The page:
Heeding the old woman’s warning Fathala turned, no one was paying her much attention anyway. Quickly she slithered up the steep stairs, crossed long hallways, past common rooms.

A soft and gentle growl rose from the rock around her. More and more knights poured out of the rooms, old men, younger men, but still old, young men. Fathala had hoped to see one of the sons Eric had left with the order, to warn them, yo take them with her, but she saw not one.

Soon she found herself out in the open again, from the dry heat of the keep she had cone back to the damp, icy air of an.almost wintery pole.Within.minutes had she flown to he house, dusk was close, not that it matter much with the dark clouds above. For a moment it appeared to her that an immense ray of golden light was engulfing the pole, or at least the mountain with the keep in it.

Roused by the unusual sound of her wings beating the air Thorsten rushed out, his family in tow. We raised him wisely. He had packed some provisions and clothes, on his arm a little child. Fathala couldn’t tell whether itvwas Erica or his own daughter.”We need to leave.” she didn’t waste any breath on long explanations, the ground beneath her grumbled softly. “I thought as much.” he replied, showing his luggage. “Fishers bay is too far away, come father.” He is accepting this better than I thought.

Thorsten led his family west, out to the place where he and Eric had built the first boat, to find an identical ship waiting for them. Fathala felt almost bad for abandoning hers in the middle of the ocean. It would’ve been towed by the Albin ship, and would be inaccessible now as well.

“Tide is out.” Thorsten sounded desperate, but Fathala recalled that he couldn’t know of her ability to let the ship to water.

Mere moments later waves towered over the mast that now seemed tiny by comparison. Although she felt the exhaustion of her powers Fathala kept pushing he ship away from shore, out into the raging storms.

 

Above and behind the wandering, furious mountains of water the tall black rock stood above, barely distinguishable from the dark skies and waters. Deafening thunder roared, making Fathala and Thorsten turn their heads. Just as Fathala had feared, a broad ray of light crossed the skies above, engulfing the mountain.

Another thunder sounded as the top of the rock was torn apart, fire and molten rock spewed forth from it, immediately a plume of ash and smoke rose into the sky, melting through the clouds, forming an even darker cloud above.

“Faster!” she cried to herself, closing her eyes to propel the ship faster through the waters, but exhaustion got the best of her, leaving the ship adrift in the currents of the storms.

 

Relieved she noticed the currents carried them off.

 

Thorsten stood next to her, his hand on the rudder, while she was hanging against the railing of the ship. We’re doomed. Streams of lava ran down the slopes, whilst more ground shaking explosions tore at the peak of the pole mountain. Fathala saw that something massive was spewed up inside the plume, but couldn’t determine if it was chunks of rock and lava or their dreaded enemy. “Wave!” Thorsten’s cry took her attention further down, amassive wave raced towards them. I can’t breathe seawater for long. An hour, maybe two, before I die! she wanted to cry but felt a ghostly touch on her left shoulder. Glancing up, she found Naga Eric smiling down on her benevolently. Returning the smile she rose to her full size, wind caught in her spread wings, ripping her off the deck, dragging her high up.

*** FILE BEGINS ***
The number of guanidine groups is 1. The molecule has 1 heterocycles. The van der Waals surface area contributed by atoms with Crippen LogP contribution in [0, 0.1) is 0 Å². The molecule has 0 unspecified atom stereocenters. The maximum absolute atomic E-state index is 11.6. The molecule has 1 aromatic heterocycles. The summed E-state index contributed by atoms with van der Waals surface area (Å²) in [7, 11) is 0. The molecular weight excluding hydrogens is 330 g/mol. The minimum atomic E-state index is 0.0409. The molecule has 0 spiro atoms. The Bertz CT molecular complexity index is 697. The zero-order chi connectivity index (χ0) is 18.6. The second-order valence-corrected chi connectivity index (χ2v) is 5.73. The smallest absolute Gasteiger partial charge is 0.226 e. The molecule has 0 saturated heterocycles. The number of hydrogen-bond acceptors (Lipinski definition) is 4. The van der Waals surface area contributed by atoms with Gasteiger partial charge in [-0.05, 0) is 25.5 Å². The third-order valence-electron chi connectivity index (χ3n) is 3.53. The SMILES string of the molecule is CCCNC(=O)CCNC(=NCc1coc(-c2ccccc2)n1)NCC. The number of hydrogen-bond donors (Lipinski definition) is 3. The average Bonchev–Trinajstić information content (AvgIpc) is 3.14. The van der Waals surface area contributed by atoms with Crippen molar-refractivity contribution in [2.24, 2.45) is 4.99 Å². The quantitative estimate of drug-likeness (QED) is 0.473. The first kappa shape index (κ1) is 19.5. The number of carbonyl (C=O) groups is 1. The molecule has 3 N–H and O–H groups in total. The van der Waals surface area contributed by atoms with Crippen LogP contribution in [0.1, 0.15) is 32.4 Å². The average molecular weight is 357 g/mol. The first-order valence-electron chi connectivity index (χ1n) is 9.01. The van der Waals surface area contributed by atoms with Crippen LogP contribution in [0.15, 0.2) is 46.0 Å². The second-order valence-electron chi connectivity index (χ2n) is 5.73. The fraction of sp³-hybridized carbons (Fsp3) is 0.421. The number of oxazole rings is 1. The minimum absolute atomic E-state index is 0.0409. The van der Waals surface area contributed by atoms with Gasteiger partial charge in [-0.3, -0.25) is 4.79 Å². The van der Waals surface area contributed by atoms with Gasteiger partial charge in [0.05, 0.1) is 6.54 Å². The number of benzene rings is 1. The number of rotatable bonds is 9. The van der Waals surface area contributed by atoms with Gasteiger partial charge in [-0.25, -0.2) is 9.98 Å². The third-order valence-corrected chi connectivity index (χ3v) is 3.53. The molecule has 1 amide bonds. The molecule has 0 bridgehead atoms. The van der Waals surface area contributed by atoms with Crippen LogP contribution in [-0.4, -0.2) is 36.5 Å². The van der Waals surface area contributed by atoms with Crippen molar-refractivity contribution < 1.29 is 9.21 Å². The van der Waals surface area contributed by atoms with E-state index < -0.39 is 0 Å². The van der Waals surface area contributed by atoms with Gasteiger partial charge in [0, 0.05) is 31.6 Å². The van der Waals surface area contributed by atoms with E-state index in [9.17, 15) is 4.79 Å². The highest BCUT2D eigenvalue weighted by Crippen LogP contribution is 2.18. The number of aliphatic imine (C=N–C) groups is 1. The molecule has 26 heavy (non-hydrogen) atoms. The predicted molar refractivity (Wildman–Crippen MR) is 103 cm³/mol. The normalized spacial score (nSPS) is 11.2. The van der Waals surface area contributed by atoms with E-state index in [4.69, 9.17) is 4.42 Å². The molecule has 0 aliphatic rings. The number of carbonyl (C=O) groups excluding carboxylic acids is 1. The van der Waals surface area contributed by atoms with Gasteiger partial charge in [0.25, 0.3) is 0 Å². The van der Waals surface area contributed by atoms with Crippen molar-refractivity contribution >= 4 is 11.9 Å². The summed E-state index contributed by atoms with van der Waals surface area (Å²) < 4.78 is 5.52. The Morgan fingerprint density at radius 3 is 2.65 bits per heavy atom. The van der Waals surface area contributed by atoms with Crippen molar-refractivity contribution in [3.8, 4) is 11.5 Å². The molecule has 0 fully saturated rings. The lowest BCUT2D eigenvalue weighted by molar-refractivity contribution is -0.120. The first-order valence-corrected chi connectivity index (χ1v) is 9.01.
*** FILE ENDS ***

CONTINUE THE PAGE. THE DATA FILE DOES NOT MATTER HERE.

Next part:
Deepin the western horizon clouds opened up to send the last rays of daylight into the world. Wereit not for the catastrophe raging around us, this would be a peaceful sight. Good bye my children. She glanced down on the tiny boat dancing on and between the the mighty waves, ahead of the large floodwave. Summoning the remainder of her strength she pushed the little boat away. Far away from the wave pursuing it, where the sea was deep enough forthe wave to disperse in the deep.

Aware that she had no.place to land anymore, she.plunged downwards to catch the massive wave that had threatened the boat until then.

Lit by the light from the west she could see her distorted reflection in the front of the water wall for a moment, before she was struck by a waterfront as strong as rock.

 

Leif smiled as he cradled he bane in his hands. “She is dead, our gift to the world will soon,” he felt the lips of he alabaster woman touch his. “They are here.” she breathed wih a cold smile. “Thanks to you, the dragons have returned.”

Not understanding Leif tried to gatger any meaning from her eyes. But again he felt her lips on his, her tongue searching for his. Before he could resist he felt a sharp stingin his throat.

The alabaster woman stood over him, one hand buried in his hair, one tightly clasped around the arrow she had forced through his throat, she kissed away the blood he spewed up. “I am a dragon, or a chimera or sphinx. We have many names, and I have brought my brethren here. Thanks to you.” she smiled turning to face outwards through the dense curtain of water behind the waterfall.

She felt the coming presence of the other sphinxes, a demented grin jerked the corners of her mouth around. Under a maniacal laugh she ran towards the waterfall.

 

Whlana felt air brushing against her face with increasing intensity. Suddenly liberated from the alabaster Chimera she fought to forget the countless times the creature had spread her legs for Leif. It had left memories in Whlana’s mind. It had been true that the chimeras of the other place were bringers of life, but the alabaster creature had not come from there.

Suddenly Whlana felt the crush, every thought stopped, there was just water and rock, bones like sand and blood everywhere.

Darkness.

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